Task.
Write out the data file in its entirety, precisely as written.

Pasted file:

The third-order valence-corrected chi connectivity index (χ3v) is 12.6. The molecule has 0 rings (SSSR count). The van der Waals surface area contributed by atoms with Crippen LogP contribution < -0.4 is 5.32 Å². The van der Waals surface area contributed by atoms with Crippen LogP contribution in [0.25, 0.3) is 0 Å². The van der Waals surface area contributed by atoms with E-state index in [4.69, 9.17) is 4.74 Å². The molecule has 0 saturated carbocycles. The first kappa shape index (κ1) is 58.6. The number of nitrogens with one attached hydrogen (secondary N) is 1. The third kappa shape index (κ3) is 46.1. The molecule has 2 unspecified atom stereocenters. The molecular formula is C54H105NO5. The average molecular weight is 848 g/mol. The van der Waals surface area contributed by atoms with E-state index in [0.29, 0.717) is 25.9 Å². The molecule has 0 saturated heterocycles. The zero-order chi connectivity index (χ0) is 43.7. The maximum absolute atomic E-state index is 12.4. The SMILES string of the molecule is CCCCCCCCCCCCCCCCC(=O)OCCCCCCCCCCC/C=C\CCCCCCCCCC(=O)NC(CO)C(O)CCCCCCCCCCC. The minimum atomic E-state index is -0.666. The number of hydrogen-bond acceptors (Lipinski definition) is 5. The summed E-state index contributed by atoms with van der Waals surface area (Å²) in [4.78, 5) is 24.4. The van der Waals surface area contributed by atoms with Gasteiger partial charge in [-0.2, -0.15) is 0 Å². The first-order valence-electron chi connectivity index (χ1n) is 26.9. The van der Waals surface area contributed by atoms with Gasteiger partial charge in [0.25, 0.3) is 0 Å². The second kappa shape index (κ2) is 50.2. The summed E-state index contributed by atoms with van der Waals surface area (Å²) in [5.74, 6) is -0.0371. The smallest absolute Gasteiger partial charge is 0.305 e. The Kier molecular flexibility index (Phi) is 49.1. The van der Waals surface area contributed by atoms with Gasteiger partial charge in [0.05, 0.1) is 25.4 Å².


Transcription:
The third-order valence-corrected chi connectivity index (χ3v) is 12.6. The molecule has 0 rings (SSSR count). The van der Waals surface area contributed by atoms with Crippen LogP contribution < -0.4 is 5.32 Å². The van der Waals surface area contributed by atoms with Crippen LogP contribution in [0.25, 0.3) is 0 Å². The van der Waals surface area contributed by atoms with E-state index in [4.69, 9.17) is 4.74 Å². The molecule has 0 saturated carbocycles. The first kappa shape index (κ1) is 58.6. The number of nitrogens with one attached hydrogen (secondary N) is 1. The third kappa shape index (κ3) is 46.1. The molecule has 2 unspecified atom stereocenters. The molecular formula is C54H105NO5. The average molecular weight is 848 g/mol. The van der Waals surface area contributed by atoms with E-state index in [0.29, 0.717) is 25.9 Å². The molecule has 0 saturated heterocycles. The zero-order chi connectivity index (χ0) is 43.7. The maximum absolute atomic E-state index is 12.4. The SMILES string of the molecule is CCCCCCCCCCCCCCCCC(=O)OCCCCCCCCCCC/C=C\CCCCCCCCCC(=O)NC(CO)C(O)CCCCCCCCCCC. The minimum atomic E-state index is -0.666. The number of hydrogen-bond acceptors (Lipinski definition) is 5. The summed E-state index contributed by atoms with van der Waals surface area (Å²) in [4.78, 5) is 24.4. The van der Waals surface area contributed by atoms with Gasteiger partial charge in [-0.2, -0.15) is 0 Å². The first-order valence-electron chi connectivity index (χ1n) is 26.9. The van der Waals surface area contributed by atoms with Gasteiger partial charge in [0.25, 0.3) is 0 Å². The second kappa shape index (κ2) is 50.2. The summed E-state index contributed by atoms with van der Waals surface area (Å²) in [5.74, 6) is -0.0371. The smallest absolute Gasteiger partial charge is 0.305 e. The Kier molecular flexibility index (Phi) is 49.1. The van der Waals surface area contributed by atoms with Gasteiger partial charge in [0.05, 0.1) is 25.4 Å².